Wednesday 29 July 2015

An utterly depressing piece. (After a brighter start)

I've been really busy.

Andi and I were away for three weeks, initially with her folks in Hungary and then, a first even for me, in the Abruzzo. Can't recommend the latter too much as a holiday destination. The Adriatic remains as azure as ever and the sea food better than even my memory from further south recalled. And the hilltop towns inland, now restored, are the equal of much of Tuscany or Umbria. Two hours from Ciampino, straight across the peninsula on the A24, although not perhaps a road to be driven by anybody who suffers from vertigo.

And on our return we've bought a new wee house! Which needless to say, despite being in "move in condition", hasn't actually proved to be in move in condition to Andi's satisfaction. So, walls have had to have been scraped, perfectly good carpets dismissed from further use, and plans made for patio doors, decking and even canopies to be installed at some indeterminate future date.

And then there's my work. Trials held back for my return to be actually conducted. Ridiculously impatient clients demanding appointments to discuss their affairs with their lawyer who has, after all, only been unavailable for a mere three and a half weeks. None of this helped by my secretary of thirty years having decided she is going to retire. And to top it all, a coincidental Scottish Legal Aid Board "peer inspection" where even files in which the Crown unconditionally abandoned proceedings are sent off in fearful anticipation that some distant colleague might observe that this was an inadequate result.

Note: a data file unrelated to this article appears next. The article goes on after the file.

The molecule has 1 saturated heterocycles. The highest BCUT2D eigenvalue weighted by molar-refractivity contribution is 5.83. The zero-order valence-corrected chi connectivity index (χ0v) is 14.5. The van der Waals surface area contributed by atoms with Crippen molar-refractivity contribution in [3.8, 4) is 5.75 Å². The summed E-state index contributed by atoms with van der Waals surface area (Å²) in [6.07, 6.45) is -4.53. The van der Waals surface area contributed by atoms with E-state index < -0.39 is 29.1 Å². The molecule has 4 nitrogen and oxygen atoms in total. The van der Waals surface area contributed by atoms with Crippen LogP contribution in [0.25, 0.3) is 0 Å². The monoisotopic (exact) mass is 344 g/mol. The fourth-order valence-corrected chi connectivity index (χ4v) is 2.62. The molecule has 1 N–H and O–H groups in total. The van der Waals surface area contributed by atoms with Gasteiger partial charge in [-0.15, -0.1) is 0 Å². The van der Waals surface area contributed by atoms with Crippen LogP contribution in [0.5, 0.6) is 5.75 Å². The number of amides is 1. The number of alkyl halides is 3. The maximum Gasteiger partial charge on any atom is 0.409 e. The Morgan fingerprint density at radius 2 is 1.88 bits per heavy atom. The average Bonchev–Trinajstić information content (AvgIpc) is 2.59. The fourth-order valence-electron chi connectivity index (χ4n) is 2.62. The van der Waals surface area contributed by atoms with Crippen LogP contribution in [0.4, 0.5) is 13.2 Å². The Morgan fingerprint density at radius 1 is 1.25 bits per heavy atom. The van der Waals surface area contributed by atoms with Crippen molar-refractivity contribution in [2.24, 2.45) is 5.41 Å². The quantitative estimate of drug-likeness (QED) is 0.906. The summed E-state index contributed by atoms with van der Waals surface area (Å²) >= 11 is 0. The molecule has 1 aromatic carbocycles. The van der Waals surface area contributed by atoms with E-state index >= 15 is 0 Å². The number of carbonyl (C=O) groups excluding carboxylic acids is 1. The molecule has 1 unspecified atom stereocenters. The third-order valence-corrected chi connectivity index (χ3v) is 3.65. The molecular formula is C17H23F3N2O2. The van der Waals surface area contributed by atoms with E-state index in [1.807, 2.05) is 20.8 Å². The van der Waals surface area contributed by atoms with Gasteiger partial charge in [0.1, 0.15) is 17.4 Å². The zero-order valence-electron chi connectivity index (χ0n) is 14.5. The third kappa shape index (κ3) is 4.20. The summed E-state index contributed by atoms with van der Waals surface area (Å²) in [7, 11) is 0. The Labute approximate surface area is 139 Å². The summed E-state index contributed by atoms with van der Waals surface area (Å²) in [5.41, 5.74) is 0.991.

So, I'd have had plenty of reasons for not doing much blogging.

But, to be honest, its not just that.

I'm really wondering what is the point to current Labour politics.

I've always kind of thought that the principal purpose of the Labour Party was to advance the cause of working people. Not just to complain about it but to actually do something about it. And for that, be in no doubt, you need to get elected.

Other than at a local government level, and then only within the constraints of a Council Tax freeze over which we have no control, Labour has not done any advancing of the interests of working people anywhere since 2010.

It is easy to blame/get annoyed with Jeremy Corbyn and those intent on voting for him for the way the leadership election has unfolded. "This man could never win a General Election" is an easy charge to make. And a true one.

But the real villains of this piece are not the Corbynites. Most of them readily concede that their man can't win anything other than an internal election. But it is not fair to say that (most of them) don't care.

It seems to me rather that much of the momentum for the Corbyn surge flows not from a desire to write off electoral success by choosing the man but rather from a rather fatalistic belief that none of the other candidates in the field would bring electoral success either. Given that starting point, there might even be some logic to deciding to go out with a bang rather than a whimper. Who would "remember the Alamo" if Davy Crockett had conceded Santa Anna had a reasonable claim to the fort and reached terms on a negotiated surrender?

Now, whose fault is that?

I started with little enthusiasm for any of the declared candidates and as the campaign has continued if anything my enthusiasm has waned.

It is all very well for her partisans to try and project Liz Kendall as the new Blair but she is not. Blair certainly had a successful political message but he also had other merits:

  • He was far from a political unknown before he was elected
  • He sought the leadership, thanks in part to the Granita deal, with the support of pretty much all of the Party's other front line representatives
  • He inherited, anyway, a pretty united and determined Party from John Smith so he himself did not have to strive to build that unity